If you had to figure it out, how would you calculate the number of light bulbs there are in the city of Toronto?
Just like some of the other questions, it’s not what you answer, it’s how you answer. The interviewer is assessing your ability to problem solve. Even if you are some kind of super math whiz who can make an educated guess, explain the steps you would take to get the answer.
“If there were X amount of houses in the city and each had an average of 10 bulbs…” etc.
Just like your teachers used to say, show your work.
Does a company need B players? Or should they only hire A players? Why?
This is definitely an interesting one. Your answer shows the interviewer how you classify certain jobs, what you think it takes to run the company, and maybe even how you would rank yourself.
In her book 301 Smart Answers to Tough Interview Questions, author Vicky Oliver offers a good response to this question:
“I believe that a company needs both A and B players. When you’re pitching new business, you want the A players on the front line. But behind the A players, you need the B players who can hammer out the details of the projects and stick with them on a day-to-day basis. Having too many A players on the team leads to ego clashes and a disorganized, anarchical way of doing business.”
Sell me this pen.
9 out of 10 people will hear this classic sales request and immediately begin describing the pen. And 9 out of 10 people would be getting it wrong. It’s not about the pen.
The point of sales questions like this is to see how you handle yourself in the situation. So approach this less literally and more imaginatively. There are three main things interviewers want to see:
1. How you gather information.
Ask them: what they like in a pen, what they use the pen for, what kind of pen they currently use, etc.
2. What you do with the information you gather.
Now show them how the pen meets their specific needs.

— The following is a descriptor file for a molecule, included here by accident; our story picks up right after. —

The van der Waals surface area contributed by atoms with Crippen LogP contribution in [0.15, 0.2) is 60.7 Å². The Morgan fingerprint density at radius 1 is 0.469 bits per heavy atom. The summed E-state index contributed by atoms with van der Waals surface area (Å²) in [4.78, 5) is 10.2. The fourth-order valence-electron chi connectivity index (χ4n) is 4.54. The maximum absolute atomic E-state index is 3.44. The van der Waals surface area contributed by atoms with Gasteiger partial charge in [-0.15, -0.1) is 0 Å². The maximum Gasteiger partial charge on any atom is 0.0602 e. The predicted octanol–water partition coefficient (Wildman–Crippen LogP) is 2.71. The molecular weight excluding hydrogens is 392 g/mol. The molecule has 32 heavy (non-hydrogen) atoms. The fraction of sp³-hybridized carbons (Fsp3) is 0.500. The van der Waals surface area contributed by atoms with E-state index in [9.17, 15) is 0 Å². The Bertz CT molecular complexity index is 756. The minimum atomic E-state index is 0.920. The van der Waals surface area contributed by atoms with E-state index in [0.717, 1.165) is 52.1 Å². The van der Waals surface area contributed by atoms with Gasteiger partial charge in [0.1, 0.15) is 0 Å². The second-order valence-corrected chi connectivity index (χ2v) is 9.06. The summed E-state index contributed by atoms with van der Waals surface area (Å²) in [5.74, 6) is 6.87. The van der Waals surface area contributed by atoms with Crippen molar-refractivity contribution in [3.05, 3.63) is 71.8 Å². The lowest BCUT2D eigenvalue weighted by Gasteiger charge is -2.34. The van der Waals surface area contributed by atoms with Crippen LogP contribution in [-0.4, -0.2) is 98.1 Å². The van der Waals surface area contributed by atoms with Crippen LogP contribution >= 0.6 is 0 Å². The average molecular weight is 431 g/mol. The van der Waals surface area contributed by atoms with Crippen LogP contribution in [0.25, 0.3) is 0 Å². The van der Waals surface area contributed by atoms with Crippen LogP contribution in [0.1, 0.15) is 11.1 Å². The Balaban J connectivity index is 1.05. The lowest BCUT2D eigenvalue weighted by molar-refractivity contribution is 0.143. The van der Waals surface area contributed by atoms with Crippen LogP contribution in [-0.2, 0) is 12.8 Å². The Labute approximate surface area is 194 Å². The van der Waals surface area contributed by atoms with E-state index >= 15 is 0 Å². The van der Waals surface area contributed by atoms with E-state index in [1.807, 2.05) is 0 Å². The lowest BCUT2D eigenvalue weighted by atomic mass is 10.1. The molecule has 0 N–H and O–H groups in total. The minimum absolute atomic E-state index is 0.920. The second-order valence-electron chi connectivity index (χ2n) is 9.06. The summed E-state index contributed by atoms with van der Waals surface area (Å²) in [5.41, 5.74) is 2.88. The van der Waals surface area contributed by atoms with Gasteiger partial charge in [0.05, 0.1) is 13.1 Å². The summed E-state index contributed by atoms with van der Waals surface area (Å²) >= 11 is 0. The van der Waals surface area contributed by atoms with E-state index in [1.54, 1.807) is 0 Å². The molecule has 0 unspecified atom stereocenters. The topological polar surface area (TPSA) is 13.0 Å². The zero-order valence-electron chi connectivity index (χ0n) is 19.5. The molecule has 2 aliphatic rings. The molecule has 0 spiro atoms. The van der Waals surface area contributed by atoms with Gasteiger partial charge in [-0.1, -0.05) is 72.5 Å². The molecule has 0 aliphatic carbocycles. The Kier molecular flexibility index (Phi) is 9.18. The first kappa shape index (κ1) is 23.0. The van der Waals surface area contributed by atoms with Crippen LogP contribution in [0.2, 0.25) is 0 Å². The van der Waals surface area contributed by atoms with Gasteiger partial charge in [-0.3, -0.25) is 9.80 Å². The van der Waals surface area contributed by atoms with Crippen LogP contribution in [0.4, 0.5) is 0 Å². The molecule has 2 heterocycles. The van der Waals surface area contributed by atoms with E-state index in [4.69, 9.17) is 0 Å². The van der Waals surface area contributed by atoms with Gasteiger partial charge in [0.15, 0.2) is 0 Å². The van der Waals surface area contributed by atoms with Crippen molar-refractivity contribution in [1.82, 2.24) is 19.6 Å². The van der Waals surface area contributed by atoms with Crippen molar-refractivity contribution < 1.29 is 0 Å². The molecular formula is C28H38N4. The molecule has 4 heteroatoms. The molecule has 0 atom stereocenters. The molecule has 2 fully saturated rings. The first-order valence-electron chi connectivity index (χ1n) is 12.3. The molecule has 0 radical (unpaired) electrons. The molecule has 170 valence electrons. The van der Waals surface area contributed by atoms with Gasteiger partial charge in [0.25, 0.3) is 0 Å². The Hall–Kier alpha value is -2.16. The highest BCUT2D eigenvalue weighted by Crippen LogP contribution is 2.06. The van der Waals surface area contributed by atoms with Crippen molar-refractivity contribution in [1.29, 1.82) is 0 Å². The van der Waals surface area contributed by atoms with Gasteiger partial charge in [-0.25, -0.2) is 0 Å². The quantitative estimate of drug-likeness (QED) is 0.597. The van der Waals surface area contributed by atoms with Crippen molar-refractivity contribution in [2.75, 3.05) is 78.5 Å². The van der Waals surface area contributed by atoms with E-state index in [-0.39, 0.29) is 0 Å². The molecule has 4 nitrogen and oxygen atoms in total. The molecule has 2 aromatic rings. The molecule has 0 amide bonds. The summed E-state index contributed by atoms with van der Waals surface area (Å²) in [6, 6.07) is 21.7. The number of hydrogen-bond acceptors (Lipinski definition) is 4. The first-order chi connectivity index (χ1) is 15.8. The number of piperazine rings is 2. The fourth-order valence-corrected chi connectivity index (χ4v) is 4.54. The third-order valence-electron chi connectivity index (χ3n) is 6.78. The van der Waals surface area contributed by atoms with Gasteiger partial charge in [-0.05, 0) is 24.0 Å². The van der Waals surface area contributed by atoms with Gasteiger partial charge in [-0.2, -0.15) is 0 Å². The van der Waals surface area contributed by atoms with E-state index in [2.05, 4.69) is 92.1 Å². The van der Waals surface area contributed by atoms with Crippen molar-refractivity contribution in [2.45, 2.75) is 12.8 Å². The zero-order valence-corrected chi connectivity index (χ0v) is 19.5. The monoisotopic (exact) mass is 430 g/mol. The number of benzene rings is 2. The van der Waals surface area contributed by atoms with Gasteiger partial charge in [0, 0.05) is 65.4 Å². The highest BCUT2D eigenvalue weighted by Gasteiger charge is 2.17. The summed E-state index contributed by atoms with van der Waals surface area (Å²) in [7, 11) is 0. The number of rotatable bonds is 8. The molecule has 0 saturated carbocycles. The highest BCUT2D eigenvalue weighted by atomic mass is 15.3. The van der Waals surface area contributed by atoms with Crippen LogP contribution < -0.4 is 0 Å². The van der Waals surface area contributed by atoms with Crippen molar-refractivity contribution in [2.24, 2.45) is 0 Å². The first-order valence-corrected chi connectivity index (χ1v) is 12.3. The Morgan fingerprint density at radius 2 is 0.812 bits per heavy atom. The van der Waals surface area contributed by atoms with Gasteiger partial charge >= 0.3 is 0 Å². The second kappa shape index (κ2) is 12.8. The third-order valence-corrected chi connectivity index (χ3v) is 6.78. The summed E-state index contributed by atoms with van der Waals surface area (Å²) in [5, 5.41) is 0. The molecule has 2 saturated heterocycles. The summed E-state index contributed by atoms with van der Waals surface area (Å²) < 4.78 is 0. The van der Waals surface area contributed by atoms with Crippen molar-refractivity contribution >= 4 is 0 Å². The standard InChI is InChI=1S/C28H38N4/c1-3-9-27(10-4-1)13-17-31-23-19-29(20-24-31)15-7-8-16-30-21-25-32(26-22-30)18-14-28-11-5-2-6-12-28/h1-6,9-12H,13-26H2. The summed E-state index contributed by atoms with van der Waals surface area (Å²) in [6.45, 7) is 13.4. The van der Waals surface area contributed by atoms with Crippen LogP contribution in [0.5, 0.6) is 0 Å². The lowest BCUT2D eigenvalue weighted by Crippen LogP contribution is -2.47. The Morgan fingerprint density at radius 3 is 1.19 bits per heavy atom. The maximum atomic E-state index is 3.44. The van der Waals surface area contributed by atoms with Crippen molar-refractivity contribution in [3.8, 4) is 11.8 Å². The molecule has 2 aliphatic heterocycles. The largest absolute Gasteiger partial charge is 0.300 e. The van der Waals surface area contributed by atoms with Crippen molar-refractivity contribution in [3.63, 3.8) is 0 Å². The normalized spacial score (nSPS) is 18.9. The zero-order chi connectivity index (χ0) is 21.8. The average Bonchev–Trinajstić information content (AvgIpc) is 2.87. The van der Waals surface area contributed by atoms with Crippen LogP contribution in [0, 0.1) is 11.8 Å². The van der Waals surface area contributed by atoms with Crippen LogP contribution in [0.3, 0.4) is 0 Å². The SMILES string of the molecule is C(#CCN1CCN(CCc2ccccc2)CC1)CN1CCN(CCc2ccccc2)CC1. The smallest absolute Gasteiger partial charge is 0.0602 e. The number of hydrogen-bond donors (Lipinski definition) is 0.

3. How you present and whether or not you can close.
You know what they want; you have shown them how the pen gives them that; now ask for the sale. Present your best offer and be sure to close the deal.
If you were standing in a line that was wrapped around a building, would you rather be in the front of the line, the middle, or the back? Why?
There is no right or wrong answer to this question and everyone approaches it differently. The goal here is to see how your mind works and your ability to reason.
This question is one of interview coach and director of recruiting Michele Mavi’s favourites. “Some people just instinctively respond, ‘Who wants to wait in line, I’d rather be first!’ These people may be risk-takers and go-getters, people who jump right into a situation with both feet, ready to field whatever comes their way. Others who gravitate towards the back of the line may prefer to observe, collect information from people who exit the building and then go in more prepared for what lies ahead,” she explains.
When do you think you will peak in your career?
Nobody actually knows the answer to this. If you asked a seasoned professional if their career went exactly as planned, most of them would be lying if they said yes.
The interviewer knows you have no idea when your peak will come, but they want to see what your guess will be. Your answer should show how far down the line you have thought; if you have a career plan and long-term goals. To say you don’t know when you will peak is totally fine, though be sure to indicate your aims for your career and your plan for how you’ll get there.